• Awarded: 2013
  • Issue Areas: Health · Health Delivery · Human Rights · Peace and Human Rights
  • Region: Central and Southern Asia · Eastern and Southern Africa · Middle East and North Africa · South America · Southeast Asia · West and Central Africa
  • Web:
  • About the Organization

    BasicNeeds is an international NGO that was founded in 2000 by Chris Underhill with the aim of bringing about a lasting change in the lives of mentally ill people around the world.

    BasicNeeds seeks to enable people with mental illness or epilepsy and their families to live and work successfully in their communities by combining health, socio-economic, and community-oriented solutions with changes in policy, practice, and resource allocation.

    Using Chris’ Model for Mental Health and Development, BasicNeeds helps mentally ill people by providing them with access to regular community-based treatment, along with with livelihood support and initiatives to overcome stigma and abuse.

    By building up the capacity of existing services in a country and simultaneously nurturing self-help groups, the Model has been tested and proven in 12 countries and adapted to a variety of settings.

    BasicNeeds’ vision is of a world in which the basic needs of all people with mental illness and epilepsy are met, and their basic rights are recognized and respected.

    In the developing world, mental illness, which affects 300 million people, is misunderstood, untreated, and often considered taboo.

    Basic Needs trains community providers to assist with economic and social well being as well as medical treatment.

    Founder Chris Underhill realized that when patients can be part of the community, the stigma of mental illness is reduced.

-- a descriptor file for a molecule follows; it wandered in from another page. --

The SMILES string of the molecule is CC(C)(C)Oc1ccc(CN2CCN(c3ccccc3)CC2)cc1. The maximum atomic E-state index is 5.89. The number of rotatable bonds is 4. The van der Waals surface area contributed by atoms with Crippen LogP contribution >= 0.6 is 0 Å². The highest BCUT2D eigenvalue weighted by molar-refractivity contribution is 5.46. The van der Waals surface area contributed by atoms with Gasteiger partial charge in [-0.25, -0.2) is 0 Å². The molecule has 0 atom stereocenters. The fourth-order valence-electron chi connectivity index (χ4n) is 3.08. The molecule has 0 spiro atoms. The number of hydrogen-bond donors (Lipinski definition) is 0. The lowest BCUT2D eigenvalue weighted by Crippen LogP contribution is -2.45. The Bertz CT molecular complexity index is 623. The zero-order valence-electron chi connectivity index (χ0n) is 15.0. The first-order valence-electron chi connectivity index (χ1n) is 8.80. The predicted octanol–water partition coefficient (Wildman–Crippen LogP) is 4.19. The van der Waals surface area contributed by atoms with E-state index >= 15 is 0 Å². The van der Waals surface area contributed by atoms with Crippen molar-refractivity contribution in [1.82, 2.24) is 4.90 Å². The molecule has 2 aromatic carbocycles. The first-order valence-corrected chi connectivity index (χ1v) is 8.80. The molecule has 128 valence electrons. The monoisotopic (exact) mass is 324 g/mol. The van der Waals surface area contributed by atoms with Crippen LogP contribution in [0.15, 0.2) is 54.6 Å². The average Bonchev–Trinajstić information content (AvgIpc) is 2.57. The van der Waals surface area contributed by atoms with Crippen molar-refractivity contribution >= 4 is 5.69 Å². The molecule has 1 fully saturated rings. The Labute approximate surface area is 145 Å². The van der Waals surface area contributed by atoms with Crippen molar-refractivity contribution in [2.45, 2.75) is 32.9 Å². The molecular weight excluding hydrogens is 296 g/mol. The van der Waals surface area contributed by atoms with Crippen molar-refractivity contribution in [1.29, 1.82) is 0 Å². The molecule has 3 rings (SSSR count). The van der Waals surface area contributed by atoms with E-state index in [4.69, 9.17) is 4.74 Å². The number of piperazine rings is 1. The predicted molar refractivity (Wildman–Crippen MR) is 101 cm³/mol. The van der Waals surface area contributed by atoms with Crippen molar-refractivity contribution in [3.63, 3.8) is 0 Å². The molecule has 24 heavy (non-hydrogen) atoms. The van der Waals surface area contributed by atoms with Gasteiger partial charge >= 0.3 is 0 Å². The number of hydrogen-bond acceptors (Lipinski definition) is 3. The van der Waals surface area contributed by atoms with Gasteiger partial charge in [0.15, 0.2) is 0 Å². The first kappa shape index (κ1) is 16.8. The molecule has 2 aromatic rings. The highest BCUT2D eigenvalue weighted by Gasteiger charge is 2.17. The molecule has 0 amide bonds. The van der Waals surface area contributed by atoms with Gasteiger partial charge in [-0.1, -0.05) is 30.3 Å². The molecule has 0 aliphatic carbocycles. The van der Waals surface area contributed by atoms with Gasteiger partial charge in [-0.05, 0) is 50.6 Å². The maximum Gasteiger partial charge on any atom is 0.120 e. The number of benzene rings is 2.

580,000 people have better lives despite mental illness thanks to Basic Needs' work.

    Ambition for Change

    Mentally ill people have access to treatment, participate fully in society, and are able to care for themselves and their families

    Path to Scale

    Social Franchise and Policy Advocacy

    Basic Needs works within existing healthcare systems, training doctors, nurses, and community workers to recognize and provide adequate treatment and support to people with mental illnesses, and works to persuade the leadership of those systems, such as government health ministries, to adopt the model.

    Business Model

    Philanthropic and government agency support for program development and training programs. Public agencies and other healthcare providers bear the cost of providing actual healthcare services.

    As young couple, Chris and his wife, Giselle, volunteering in Africa, visited a hospital compound where they saw caged mentally ill people being tortured with long sticks. The incident sparked a lifetime devoted to improving the lives of people with disabilities. Chris founded a series of organizations and programs serving elderly and disabled people through direct services such as gardening therapy in Britain, and policy action to address gaps in mental health services in Africa and Latin America. Drawing on this experience, he persuaded a group of venture philanthropists that unfilled needs for mental health services could be an investment opportunity. He founded Basic Needs to pioneer a model for mental health care in the developing world, that provides assistance with economic and social well being as well as medical help. Basic Needs trains primary care doctors, nurses, traditional healers, and community health workers to diagnose and treat mental illnesses in areas where there are no psychiatrists, so that patients can be treated at home. In addition to medicines, health workers are trained to provide help with employment so that patients can support themselves and their families, and reduce the stigma of mental illness. At the time of the Award, half a million people (patients, caregivers, family members) had benefited from these programs.

    Impact & Accomplishments

    • Increased the cumulative number of beneficiaries to 580,000.
    • 94 percent of mentally ill people in communities served have access to treatment, and 70 percent report reduced symptoms. (vs. world average in developing countries of 15 percent)
    • 79 percent of patients secured employment or productive, non-remunerative work


    Natasha AbrahamCommunications Officer, BasicNeeds

    See All Awardees →